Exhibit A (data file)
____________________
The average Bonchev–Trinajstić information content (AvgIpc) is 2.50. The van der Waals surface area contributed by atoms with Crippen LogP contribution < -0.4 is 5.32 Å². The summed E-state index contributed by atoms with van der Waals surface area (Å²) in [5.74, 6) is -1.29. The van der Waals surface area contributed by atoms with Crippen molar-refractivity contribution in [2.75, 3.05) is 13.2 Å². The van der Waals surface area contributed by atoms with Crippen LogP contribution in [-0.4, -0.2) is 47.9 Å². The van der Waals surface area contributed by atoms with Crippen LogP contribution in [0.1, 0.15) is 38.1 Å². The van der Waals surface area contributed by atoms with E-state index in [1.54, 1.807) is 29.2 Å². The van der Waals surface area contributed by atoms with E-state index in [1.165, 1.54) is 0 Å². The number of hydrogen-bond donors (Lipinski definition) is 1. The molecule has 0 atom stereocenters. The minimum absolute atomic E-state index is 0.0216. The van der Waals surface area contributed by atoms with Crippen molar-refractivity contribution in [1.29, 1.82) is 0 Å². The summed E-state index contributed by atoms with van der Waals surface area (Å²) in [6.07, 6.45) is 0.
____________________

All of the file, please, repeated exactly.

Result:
The average Bonchev–Trinajstić information content (AvgIpc) is 2.50. The van der Waals surface area contributed by atoms with Crippen LogP contribution < -0.4 is 5.32 Å². The summed E-state index contributed by atoms with van der Waals surface area (Å²) in [5.74, 6) is -1.29. The van der Waals surface area contributed by atoms with Crippen molar-refractivity contribution in [2.75, 3.05) is 13.2 Å². The van der Waals surface area contributed by atoms with Crippen LogP contribution in [-0.4, -0.2) is 47.9 Å². The van der Waals surface area contributed by atoms with Crippen LogP contribution in [0.1, 0.15) is 38.1 Å². The van der Waals surface area contributed by atoms with E-state index in [1.54, 1.807) is 29.2 Å². The van der Waals surface area contributed by atoms with E-state index in [1.165, 1.54) is 0 Å². The number of hydrogen-bond donors (Lipinski definition) is 1. The molecule has 0 atom stereocenters. The minimum absolute atomic E-state index is 0.0216. The van der Waals surface area contributed by atoms with Crippen molar-refractivity contribution in [1.29, 1.82) is 0 Å². The summed E-state index contributed by atoms with van der Waals surface area (Å²) in [6.07, 6.45) is 0.